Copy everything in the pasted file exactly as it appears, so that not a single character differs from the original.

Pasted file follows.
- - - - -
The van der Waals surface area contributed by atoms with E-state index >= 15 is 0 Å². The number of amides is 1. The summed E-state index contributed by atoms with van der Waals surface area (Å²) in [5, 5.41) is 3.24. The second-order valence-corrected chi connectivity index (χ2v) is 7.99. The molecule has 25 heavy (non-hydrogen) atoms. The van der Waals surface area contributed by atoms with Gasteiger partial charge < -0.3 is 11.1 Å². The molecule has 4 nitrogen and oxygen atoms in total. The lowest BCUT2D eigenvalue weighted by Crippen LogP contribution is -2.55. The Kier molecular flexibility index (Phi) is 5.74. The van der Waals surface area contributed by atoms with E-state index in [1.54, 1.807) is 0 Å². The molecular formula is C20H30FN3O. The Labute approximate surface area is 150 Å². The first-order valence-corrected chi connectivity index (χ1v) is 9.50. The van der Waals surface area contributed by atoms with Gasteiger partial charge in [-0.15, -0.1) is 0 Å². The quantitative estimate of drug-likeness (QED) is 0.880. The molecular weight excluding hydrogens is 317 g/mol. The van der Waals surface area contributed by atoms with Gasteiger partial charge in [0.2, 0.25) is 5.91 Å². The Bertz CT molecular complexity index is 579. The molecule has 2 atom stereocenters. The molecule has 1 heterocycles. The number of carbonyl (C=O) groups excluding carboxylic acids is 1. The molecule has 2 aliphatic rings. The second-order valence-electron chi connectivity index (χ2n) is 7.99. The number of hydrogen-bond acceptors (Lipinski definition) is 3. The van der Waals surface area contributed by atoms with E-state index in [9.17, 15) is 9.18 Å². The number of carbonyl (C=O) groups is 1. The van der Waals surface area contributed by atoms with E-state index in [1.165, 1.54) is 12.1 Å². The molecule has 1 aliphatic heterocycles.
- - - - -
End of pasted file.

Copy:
The van der Waals surface area contributed by atoms with E-state index >= 15 is 0 Å². The number of amides is 1. The summed E-state index contributed by atoms with van der Waals surface area (Å²) in [5, 5.41) is 3.24. The second-order valence-corrected chi connectivity index (χ2v) is 7.99. The molecule has 25 heavy (non-hydrogen) atoms. The van der Waals surface area contributed by atoms with Gasteiger partial charge < -0.3 is 11.1 Å². The molecule has 4 nitrogen and oxygen atoms in total. The lowest BCUT2D eigenvalue weighted by Crippen LogP contribution is -2.55. The Kier molecular flexibility index (Phi) is 5.74. The van der Waals surface area contributed by atoms with E-state index in [1.54, 1.807) is 0 Å². The molecular formula is C20H30FN3O. The Labute approximate surface area is 150 Å². The first-order valence-corrected chi connectivity index (χ1v) is 9.50. The van der Waals surface area contributed by atoms with Gasteiger partial charge in [-0.15, -0.1) is 0 Å². The quantitative estimate of drug-likeness (QED) is 0.880. The molecular weight excluding hydrogens is 317 g/mol. The van der Waals surface area contributed by atoms with Gasteiger partial charge in [0.2, 0.25) is 5.91 Å². The Bertz CT molecular complexity index is 579. The molecule has 2 atom stereocenters. The molecule has 1 heterocycles. The number of carbonyl (C=O) groups excluding carboxylic acids is 1. The molecule has 2 aliphatic rings. The second-order valence-electron chi connectivity index (χ2n) is 7.99. The number of hydrogen-bond acceptors (Lipinski definition) is 3. The van der Waals surface area contributed by atoms with E-state index in [9.17, 15) is 9.18 Å². The number of carbonyl (C=O) groups is 1. The van der Waals surface area contributed by atoms with E-state index in [1.165, 1.54) is 12.1 Å². The molecule has 1 aliphatic heterocycles.